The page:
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Hill Dispatches: Those who cannot remember the past

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I spent a fair bit of time on Parliament Hill from 1981 to 1984, the final years of the Trudeau era, and, again, from 1992 to 2000, the twilight of the Mulroney era and a good part of the Chrétien era.

When I think back to the major events of those times, there were many: the repatriation of the Constitution, complete with amending formula and Charter of Rights; the largest electoral landslide in Canadian history (1984, Mulroney); the Charlottetown Accord and (failed) referendum; the defection of Lucien Bouchard and creation of the Bloc Québecois; the McDonald Commission that investigated the RCMP Security Services malfeasances and led to the creation of CSIS and the Clifford Olson affair, when the Mounties paid a murderer to reveal where he buried his victims.

There were five prime ministers, all with very different styles. Two -- John Turner and Kim Campbell -- didn't last long, but both dropped a least one or two bon-mots that have endured.

Turner described himself as a "mano à mano" politician after patting his former colleague, Iona Campognolo, on the bum.

And Kim Campbell was famously misquoted as saying that "election campaigns were not a good time to seriously discuss policy." She actually said that one could not seriously discuss the overhaul of Canadian social policy during a 47-day election campaign.

Trudeau, in the period from the constitutional negotiations to his "walk in the snow" seemed to be both shy and arrogant, as history tends to portray him. In a scrum following one of a series of fruitless post-constitutional-repatriation aboriginal self-government conferences, he got so impatient with journalists' inane questions that he turned away in a huff muttering: "You obviously don't know what you're talking about!"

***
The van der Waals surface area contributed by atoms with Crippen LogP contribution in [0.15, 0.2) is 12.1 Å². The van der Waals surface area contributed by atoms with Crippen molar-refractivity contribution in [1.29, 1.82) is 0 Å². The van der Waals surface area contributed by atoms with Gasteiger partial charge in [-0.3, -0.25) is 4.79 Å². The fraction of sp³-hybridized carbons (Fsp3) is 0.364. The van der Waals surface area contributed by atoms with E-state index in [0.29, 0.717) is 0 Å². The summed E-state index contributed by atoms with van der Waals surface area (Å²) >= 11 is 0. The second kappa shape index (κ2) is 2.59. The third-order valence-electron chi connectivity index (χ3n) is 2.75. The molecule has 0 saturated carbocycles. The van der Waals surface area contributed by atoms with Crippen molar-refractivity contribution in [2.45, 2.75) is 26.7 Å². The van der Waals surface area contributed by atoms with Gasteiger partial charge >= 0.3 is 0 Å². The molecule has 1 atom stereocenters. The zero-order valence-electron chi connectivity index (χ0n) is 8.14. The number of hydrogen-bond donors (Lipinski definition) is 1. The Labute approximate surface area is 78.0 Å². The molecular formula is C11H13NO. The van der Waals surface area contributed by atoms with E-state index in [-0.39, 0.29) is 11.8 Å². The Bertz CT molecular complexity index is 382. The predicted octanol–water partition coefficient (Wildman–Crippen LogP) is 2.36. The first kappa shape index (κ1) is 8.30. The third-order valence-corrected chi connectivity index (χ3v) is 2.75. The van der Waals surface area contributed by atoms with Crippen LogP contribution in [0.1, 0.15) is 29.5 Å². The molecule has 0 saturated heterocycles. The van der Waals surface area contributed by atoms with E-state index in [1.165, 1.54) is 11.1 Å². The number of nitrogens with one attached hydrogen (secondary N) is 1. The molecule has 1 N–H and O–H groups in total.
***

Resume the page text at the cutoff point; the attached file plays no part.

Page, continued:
Mulroney was, indeed, as satirists portrayed him, on the unctuous side. He had the habit of lowering his very deep voice to almost a whisper for dramatic effect, much to the frustration of television sound technicians. Early in the 1983 leadership campaign TV cameras caught him smoking a cigarette, during a notionally "closed" Parliament Hill event. He didn't like to be seen that way, apparently, and did not light up anywhere near a camera after that.

Chrétien's folksy image belied a sharp temper. During his first term he was furious at CBC for a "town hall" edition of The National, in Saskatchewan, where he felt CBC had blindsided him with hand-picked, articulate, emotional and highly critical participants. He wasn't a forgive-and-forget kind of guy. At end-of-year interviews that followed shortly after the town hall, he would not even shake hands with or accept Christmas greeting from CBC staff.

There was a lot of heat and even some light during those close to a dozen years on the Hill.

But, for me, there is one event that stands out above all others: the "second" and much celebrated Martin budget, of February 1995.

The Spanish America philosopher George Santayana never actually said: "Those who forget the past are condemned to repeat it." His actual words were: "Those who cannot remember the past are condemned to fulfill it."... which pretty much the same thing. And I think of Santayana when the subject of the 1995 Liberal Budget comes to mind...to be continued (stay tuned).

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